3. Research Synopsis
In China, teachers and parents of students generally believe that students with good academic performance will have better self-management skills and other outstanding qualities. For a long time, the issue of Chinese students’ cross-cultural adaptation has not been paid attention to. Questions such as what influence factors constitute cross-cultural adaptation and what variables will interact with the level of cross-cultural adaptation have not been well answered. It is generally believed that students who study well are also excellent in other areas, so they will be more likely to complete cross-cultural adaptation. This is an inherent impression that everyone has always had, but it is rarely tested by experimental means.
In this study, the author assumes that the different academic levels of students may have an impact on the factors affecting cross-cultural adaptation. In other words, students with high academic levels will have more ease in cross-cultural adaptation, while students with relatively weak academic levels will encounter more difficulties in cross-cultural adaptation and take longer to complete cross-cultural adaptation.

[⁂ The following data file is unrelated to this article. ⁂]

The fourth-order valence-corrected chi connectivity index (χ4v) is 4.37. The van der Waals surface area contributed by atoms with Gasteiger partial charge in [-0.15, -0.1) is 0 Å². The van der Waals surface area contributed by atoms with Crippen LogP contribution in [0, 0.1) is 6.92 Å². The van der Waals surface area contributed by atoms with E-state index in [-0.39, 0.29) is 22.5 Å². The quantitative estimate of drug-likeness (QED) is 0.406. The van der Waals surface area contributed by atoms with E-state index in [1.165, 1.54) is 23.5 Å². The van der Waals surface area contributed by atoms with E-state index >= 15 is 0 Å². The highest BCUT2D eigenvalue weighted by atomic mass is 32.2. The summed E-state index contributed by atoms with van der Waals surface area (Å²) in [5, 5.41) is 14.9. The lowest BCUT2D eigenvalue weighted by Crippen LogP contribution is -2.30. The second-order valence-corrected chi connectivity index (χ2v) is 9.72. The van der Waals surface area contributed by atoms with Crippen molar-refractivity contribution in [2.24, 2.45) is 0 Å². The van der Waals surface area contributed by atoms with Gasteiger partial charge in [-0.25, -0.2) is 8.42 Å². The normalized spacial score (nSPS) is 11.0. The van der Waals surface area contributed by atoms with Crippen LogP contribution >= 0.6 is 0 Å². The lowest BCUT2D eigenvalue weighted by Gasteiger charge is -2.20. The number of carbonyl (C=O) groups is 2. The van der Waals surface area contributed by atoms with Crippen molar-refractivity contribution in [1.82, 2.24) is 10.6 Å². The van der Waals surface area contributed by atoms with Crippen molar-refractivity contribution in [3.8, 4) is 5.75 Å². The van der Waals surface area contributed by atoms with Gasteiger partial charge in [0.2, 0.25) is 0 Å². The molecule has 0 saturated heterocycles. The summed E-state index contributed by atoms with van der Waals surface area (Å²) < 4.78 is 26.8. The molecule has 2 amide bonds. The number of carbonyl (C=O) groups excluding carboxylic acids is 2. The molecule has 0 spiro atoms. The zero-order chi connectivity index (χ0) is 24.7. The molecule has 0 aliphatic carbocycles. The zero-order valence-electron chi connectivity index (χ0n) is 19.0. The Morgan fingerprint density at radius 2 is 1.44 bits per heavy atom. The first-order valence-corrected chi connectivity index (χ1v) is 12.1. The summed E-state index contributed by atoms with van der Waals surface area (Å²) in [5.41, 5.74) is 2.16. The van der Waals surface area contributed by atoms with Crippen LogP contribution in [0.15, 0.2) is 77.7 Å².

In order to test the correlation between the cross-cultural adaptability of the students of the articulation program and the academic level of the students, this study uses the self-compiled questionnaire “Questionnaire on the cross-cultural adaptability of students in the UK class of the articulation program” to survey the cultural adaptability and academic level of 245 students of the articulation program of Guangdong University of Foreign Studies to study in the UK in 2018.
4. Research Hypothesis